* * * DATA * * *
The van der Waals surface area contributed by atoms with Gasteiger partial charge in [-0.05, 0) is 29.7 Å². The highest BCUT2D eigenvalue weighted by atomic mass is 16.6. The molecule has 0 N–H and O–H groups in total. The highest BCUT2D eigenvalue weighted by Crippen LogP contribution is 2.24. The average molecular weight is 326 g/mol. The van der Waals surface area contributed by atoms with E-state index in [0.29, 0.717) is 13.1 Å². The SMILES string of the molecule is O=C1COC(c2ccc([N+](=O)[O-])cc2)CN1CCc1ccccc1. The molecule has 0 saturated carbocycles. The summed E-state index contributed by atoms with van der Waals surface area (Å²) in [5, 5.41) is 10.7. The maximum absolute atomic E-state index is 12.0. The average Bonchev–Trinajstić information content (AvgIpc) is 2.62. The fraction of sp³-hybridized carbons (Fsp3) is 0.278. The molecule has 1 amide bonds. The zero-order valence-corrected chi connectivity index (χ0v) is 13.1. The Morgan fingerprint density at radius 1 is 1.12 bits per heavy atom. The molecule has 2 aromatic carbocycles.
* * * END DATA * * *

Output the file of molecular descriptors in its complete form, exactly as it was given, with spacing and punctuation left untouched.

The van der Waals surface area contributed by atoms with Gasteiger partial charge in [-0.05, 0) is 29.7 Å². The highest BCUT2D eigenvalue weighted by atomic mass is 16.6. The molecule has 0 N–H and O–H groups in total. The highest BCUT2D eigenvalue weighted by Crippen LogP contribution is 2.24. The average molecular weight is 326 g/mol. The van der Waals surface area contributed by atoms with E-state index in [0.29, 0.717) is 13.1 Å². The SMILES string of the molecule is O=C1COC(c2ccc([N+](=O)[O-])cc2)CN1CCc1ccccc1. The molecule has 0 saturated carbocycles. The summed E-state index contributed by atoms with van der Waals surface area (Å²) in [5, 5.41) is 10.7. The maximum absolute atomic E-state index is 12.0. The average Bonchev–Trinajstić information content (AvgIpc) is 2.62. The fraction of sp³-hybridized carbons (Fsp3) is 0.278. The molecule has 1 amide bonds. The zero-order valence-corrected chi connectivity index (χ0v) is 13.1. The Morgan fingerprint density at radius 1 is 1.12 bits per heavy atom. The molecule has 2 aromatic carbocycles.